{

        Response.StatusCode = (int)httpStatusCode;

    }

 

    if (model != null)

    {

        base.ViewData.Model = model;

    }

 

    // Get the (lowercase) render mode from the querystring

    var method = HttpContext.Request.QueryString["format"] ?? string.Empty;

 

    // Decide which method to use

    switch (method.ToLowerInvariant())

    {

        case("xml"):

            result = Xslt(name, model);

            break;

 

        case("json"):

            result = Json(model);

            break;

 

        default:

            result = View(name, model);

            break;

    }

 

    return result;

}

Now, if the client requests an Xml representation of 102 GUIDs it would receive this response:

400 - Bad Request

Cache-Control: private

Content-Type: application/xml; charset=utf-8

Server: Microsoft-IIS/7.0

X-AspNet-Version: 2.0.50727

X-Powered-By: ASP.NET

Date: Sat, 11 Oct 2008 19:04:45 GMT

Content-Length: 210

 

<?xml version="1.0" encoding="utf-16"?>

<Error xmlns="http://schemas.shouldersofgiants.co.uk/RESTfulMVCWebService/2008/09">

    <Description>The requested count must be between 1 and 100</Description>

</Error>

You may be wondering why I didn’t create an ErrorResult class derived from ActionResult. With a RESTful web service you will often return response codes that don’t represent errors. For instance, in response to a POST request you will probably need to return 201 – Created and perhaps a representation of the newly created object. Therefore, I needed a more generic solution that wasn’t tied to error conditions.

So far we have a framework for returning Response Codes when we want to… but what about when the unexpected happens? If an exception is raised we’ll be back to the default 500 – Internal Server Error. If we want to produce an error suitable for the requested representation we need to trap those exceptions.

Within the MVC framework there are a few ways to trap errors, here are some starting with the most fine grained and moving on to the least:

  • Try / catch blocks could be put in each Action method. This is OK if you know what exceptions you are looking for, however as a “Catch All” approach this would create a lot of similar code throughout the web service;
  • The controller could be decorated with the HandleErrorAttribute, but that only creates a ViewResult. Therefore the XHTML would be the only possible representation of the error details;
  • Create a new class derived from FilterAttribute that mimics HandleErrorAttribute but supports other representations. This would still have to be applied to every Controller in the web service.
  • Override the OnException method of each controller. This would allow a response tailored to each Controller, but would require each controller to be modified.
  • Override the OnException method of a BaseController from which all your controllers are derived.

Since we already have a BaseController, I chose this last option and added the following code to it:

protected override void OnException(ExceptionContext filterContext)

{

    if (!filterContext.ExceptionHandled)

    {

        filterContext.ExceptionHandled = true;

        filterContext.Result = SelectActionResult("ErrorDetail",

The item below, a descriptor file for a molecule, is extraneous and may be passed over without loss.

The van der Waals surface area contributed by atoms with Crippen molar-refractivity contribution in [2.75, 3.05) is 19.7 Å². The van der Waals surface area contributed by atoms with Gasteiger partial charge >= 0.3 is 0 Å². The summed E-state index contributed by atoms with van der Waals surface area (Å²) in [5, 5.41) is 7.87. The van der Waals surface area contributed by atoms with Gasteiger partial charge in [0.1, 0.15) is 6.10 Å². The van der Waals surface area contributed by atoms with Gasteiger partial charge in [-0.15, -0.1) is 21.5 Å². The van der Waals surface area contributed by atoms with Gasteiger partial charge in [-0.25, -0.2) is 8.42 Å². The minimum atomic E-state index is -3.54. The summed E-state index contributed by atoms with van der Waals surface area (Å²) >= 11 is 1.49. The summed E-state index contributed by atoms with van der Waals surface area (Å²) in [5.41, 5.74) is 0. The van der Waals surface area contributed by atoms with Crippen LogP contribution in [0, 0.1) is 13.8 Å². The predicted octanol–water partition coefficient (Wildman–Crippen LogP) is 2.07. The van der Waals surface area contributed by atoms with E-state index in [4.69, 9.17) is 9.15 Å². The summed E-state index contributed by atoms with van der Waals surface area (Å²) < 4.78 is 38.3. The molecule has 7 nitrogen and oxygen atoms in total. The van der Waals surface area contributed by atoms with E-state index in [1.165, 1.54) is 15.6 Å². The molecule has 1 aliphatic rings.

new ErrorDetail() { Description = "An error occurred ..." },

           HttpStatusCode.InternalServerError);

    }

}

This code responds to all exceptions that are not caught whilst the Action is executing. It means a 500 Internal Server Error is returned with the correct representation of the content. If a particular controller needs to return more specific error information, it can still override OnException.

I also provided an override of HandleUnknownAction for good measure. This is called if a controller has been found, but it doesn’t expose a matching action. For instance this URI would trigger HandleUnknownAction in our web service:

  • http://localhost/ShouldersOfGiants/RESTfulMVCWebService/Version02/Guid/somethingmadeup

Inside HandleUnknownAction an ErrorDetail is passed to SelectActionResult along with a 404 – Not Found Response Code. This will select the correct ActionResult for the current representation which is then executed.

Unfortunately, that still isn’t the end of the story. The OnException method above can only catch exceptions thrown during the processing of an action. There are other places a problem can occur during the overall processing of a request (e.g. a bad URI that cannot be handled by the routing table, or a missing resource). I will cover trapping those errors in posting 5b! I’ll also include the source code so far with that post.

kick it on DotNetKicks.com


Comments (2) -

October 20. 2008 09:17

Ben

Hi,

It's a shame MVC does not supply an RestActionResult for this, i.e., one that represents a rest response.

So for example, if SelectActionResult was building a RestActionResult it could simply set properties rather than be tied to the Response object.

I am tending towards making controllers totally independent of ControllerContext -- and testing the state of ActionResults helps.

Ben

October 20. 2008 13:06

Piers

Yes, perhaps if ContentResult and JsonResult derived from a common base which then exposed a ResponseCode property, everything required would be covered... but then again there will always be someone who wants one more header to be exposed. For instance, I'm going to add the Accepts header in Part 6 of this series!

Piers

Add comment

  Country flag

biuquote
  • Comment
  • Preview
Loading